Aleppo’s imperial Baron imperiled by bombs
Tales of a travel addict
The bar of Hotel Baron in Aleppo was full of drop-in tourists wishing they were staying there, while I wished I wasn’t. That was a decade ago, but I remember the bites from the bedbugs whose ancestors may well have bitten Charles de Gaulle and Rockefeller.
This hotel in Syria shared some of the allure of Raffles of Singapore and Mena House Cairo, but not their luxury. Creaky iron beds, crumbling ceilings and percussive plumbing are my memories. Yet, it attracted a crowd curious to see where Agatha Christie began writing Murder on the Orient Express, and where Lawrence of Arabia slept during breaks from shaking up Arab discontent in the Middle East. The A-list of an earlier age stayed here: Mountbatten, Lindbergh, Gagarin, Roosevelt, showing how central Syria was in an era when a direct train line was the equivalent of a Ryanair route now.
It’s sad to think of the Baron now surrounded by blockades, bomb craters and rubble. I’ve read that its owner, Armen Mazloumian, is sheltering from the grenades behind the grand French shutters. His last guests came two years ago, exactly a century after his grandfather opened it in 1911.
Neither rebel nor government forces have directly targeted the building – both valuing its significance: the fact that it was from here King Faisal declared Syrian independence in 1919, and where, in 1915, thousands of Armenians were given shelter in its rooms from the genocide in Turkey.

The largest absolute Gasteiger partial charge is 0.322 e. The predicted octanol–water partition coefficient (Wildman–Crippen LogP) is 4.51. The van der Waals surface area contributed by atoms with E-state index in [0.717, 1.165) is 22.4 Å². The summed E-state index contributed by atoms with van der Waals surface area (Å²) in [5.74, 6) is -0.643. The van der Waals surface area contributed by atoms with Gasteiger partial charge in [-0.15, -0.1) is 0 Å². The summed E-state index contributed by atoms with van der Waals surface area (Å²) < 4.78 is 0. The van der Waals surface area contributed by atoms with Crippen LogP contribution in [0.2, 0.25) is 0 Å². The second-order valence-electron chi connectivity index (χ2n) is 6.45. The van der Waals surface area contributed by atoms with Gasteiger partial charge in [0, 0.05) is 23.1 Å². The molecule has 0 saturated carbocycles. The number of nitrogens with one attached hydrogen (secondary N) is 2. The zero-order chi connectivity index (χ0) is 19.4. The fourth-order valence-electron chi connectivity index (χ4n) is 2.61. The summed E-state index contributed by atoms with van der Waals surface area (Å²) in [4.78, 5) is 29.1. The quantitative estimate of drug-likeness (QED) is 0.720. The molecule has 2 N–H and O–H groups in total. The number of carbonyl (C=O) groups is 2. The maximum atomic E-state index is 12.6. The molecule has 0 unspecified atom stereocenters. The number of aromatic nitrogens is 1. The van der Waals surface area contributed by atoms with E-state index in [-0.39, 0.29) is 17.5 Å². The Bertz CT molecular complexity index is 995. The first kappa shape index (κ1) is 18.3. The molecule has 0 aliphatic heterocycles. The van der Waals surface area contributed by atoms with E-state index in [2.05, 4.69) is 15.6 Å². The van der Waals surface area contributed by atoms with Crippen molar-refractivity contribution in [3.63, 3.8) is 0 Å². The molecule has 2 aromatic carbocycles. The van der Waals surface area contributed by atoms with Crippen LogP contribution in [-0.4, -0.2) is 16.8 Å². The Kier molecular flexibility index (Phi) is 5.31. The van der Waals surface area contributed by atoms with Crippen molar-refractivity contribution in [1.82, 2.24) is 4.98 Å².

The Baron was always of barometer of Syria’s status. Mazloumian’s grandad built it just before the planned arrival of the Berlin-to-Baghdad railway, which they felt would put Aleppo on the international map again, as it had been in the Silk Route era. The hotel thrived as Syria flowered in the mid-20th century, becoming a centre of international trade, spying and archaeological excavation. TE Lawrence was there under the guise of being an archaeologist, while actually spying ,and Agatha Christie’s husband Max Mallowan was a genuine archaeologist, suspected of spying.
Aleppo has a cosmopolitan feel – at least it did until the recent exodus. A certain French sensibility lingers from its occupation by France in the interwar years, Russian investors then flooded in, and the Armenian Christian influence is most potent of all, having absorbed large influxes of Armenians fleeing Turkey in the 1920s and Lebanon in the 1980s. New boutique hotels in 17th century Armenian homes now attract the type of tourist who used to frequent the Baron. Their fountained courtyards and jasmine walls photograph well in magazines.
Previously accommodation was in enclosed Medieval courtyard inns with warehouses and stables below (where traders and travellers could protect their goods and animals at night). Aleppo’s great gift was that these old buildings had survived so long; it’s great tragedy is that they are being destroyed so quickly by bombing.